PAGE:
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December marked the end of the two-year-long basic science phase of the Mars Reconnaissance Orbiter (MRO), NASA's $700 million effort to find evidence of water on the planet and to identify locations where life could have once flourished. Since it landed on the Red Planet in late 2006, the MRO has examined millions of square miles, taking photographs, analyzing the mineral content of the surface, and tracking the weather. Geologists Jim Head '69 PhD and John Mustard '86 ScM, '90 PhD have been deeply involved in the mission. Mustard is part of an international team helping NASA sift through the mission's findings and plot out the Mars project's future.

BAM interviewed both researchers to find out about how the mission is going so far and where it is headed.

BAM What has been the most significant finding of the MRO so far?

Jim Head The characterizations of different time periods according to their mineralogy. There are three basic phases. The early period is heavily modified by water and clays; the middle period has a lot of sulfur in it; and the later period is just cold desert weathering.

BAM Why does that matter?

Head What we're ultimately trying to understand is the history of the planet. A key part of that is what role water has played. We can see in early Mars history that there's a lot of water. It looks like it's all over the surface, but then the climate changed. Of course, water is linked to the possibility of life on Mars.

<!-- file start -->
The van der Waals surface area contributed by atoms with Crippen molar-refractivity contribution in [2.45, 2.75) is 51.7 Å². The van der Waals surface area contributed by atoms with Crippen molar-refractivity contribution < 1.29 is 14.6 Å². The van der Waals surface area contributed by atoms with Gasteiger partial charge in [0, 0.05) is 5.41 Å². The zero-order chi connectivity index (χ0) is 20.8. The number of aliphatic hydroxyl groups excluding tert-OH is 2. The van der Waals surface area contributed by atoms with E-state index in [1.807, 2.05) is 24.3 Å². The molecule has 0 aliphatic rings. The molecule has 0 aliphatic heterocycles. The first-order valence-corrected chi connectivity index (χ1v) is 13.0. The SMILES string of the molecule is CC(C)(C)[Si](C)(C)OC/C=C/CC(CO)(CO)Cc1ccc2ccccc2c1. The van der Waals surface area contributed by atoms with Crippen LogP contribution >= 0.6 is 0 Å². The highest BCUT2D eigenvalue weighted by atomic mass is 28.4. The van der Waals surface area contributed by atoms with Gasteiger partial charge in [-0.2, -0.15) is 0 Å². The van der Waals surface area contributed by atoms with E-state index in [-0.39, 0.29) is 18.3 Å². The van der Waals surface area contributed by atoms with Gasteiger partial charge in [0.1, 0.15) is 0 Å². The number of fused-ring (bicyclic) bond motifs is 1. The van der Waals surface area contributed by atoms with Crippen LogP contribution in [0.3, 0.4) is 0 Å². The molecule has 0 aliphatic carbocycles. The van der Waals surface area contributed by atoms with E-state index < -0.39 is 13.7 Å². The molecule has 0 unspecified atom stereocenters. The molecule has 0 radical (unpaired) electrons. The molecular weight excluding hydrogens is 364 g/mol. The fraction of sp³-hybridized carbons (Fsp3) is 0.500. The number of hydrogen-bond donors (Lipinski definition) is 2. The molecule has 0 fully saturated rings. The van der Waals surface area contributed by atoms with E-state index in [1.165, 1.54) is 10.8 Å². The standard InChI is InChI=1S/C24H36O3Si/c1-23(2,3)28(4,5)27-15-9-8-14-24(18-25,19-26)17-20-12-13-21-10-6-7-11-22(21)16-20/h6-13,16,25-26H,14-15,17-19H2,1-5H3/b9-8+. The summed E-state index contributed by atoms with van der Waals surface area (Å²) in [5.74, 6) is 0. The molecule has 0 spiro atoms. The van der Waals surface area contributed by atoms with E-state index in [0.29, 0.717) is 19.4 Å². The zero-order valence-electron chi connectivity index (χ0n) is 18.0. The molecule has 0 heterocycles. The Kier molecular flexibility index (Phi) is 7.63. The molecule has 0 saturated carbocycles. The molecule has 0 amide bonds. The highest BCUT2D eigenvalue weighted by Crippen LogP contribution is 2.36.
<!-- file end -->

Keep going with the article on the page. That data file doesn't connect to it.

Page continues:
John Mustard What the Mars program has done brilliantly is to help understand the history of water on the planet and to identify where habitats may have existed. We know water was widespread, but where did it stick around long enough and in the right setting to actually transform the minerals from their original volcanic form to more of an altered state?

BAM What's next for the mission?

Mustard We've now come up with something on the order of ten different unique environments that would have existed on the planet. What you now need to do is go and understand which of these have the greatest potential to sustain life and which would have had the greatest potential to preserve any evidence of that. The first step is the Mars Science Laboratory, which is set to launch in 2011. We've been very active here at Brown in proposing potential sites to send this rover. One of the sites the lab will go to is an old lake deposit. There are several other interesting sites like that, which we know on Earth have good potential to preserve organic compounds or carbon-bearing molecules. It would be very important to explore these different environments.

BAM Did life once exist on Mars?

Head It's horribly terracentric to think that life only exists on Earth. It wouldn't surprise me at all to find life on Mars or elsewhere in the cosmos.

Mustard Compared to five years ago, I am much more enthusiastic about the option.

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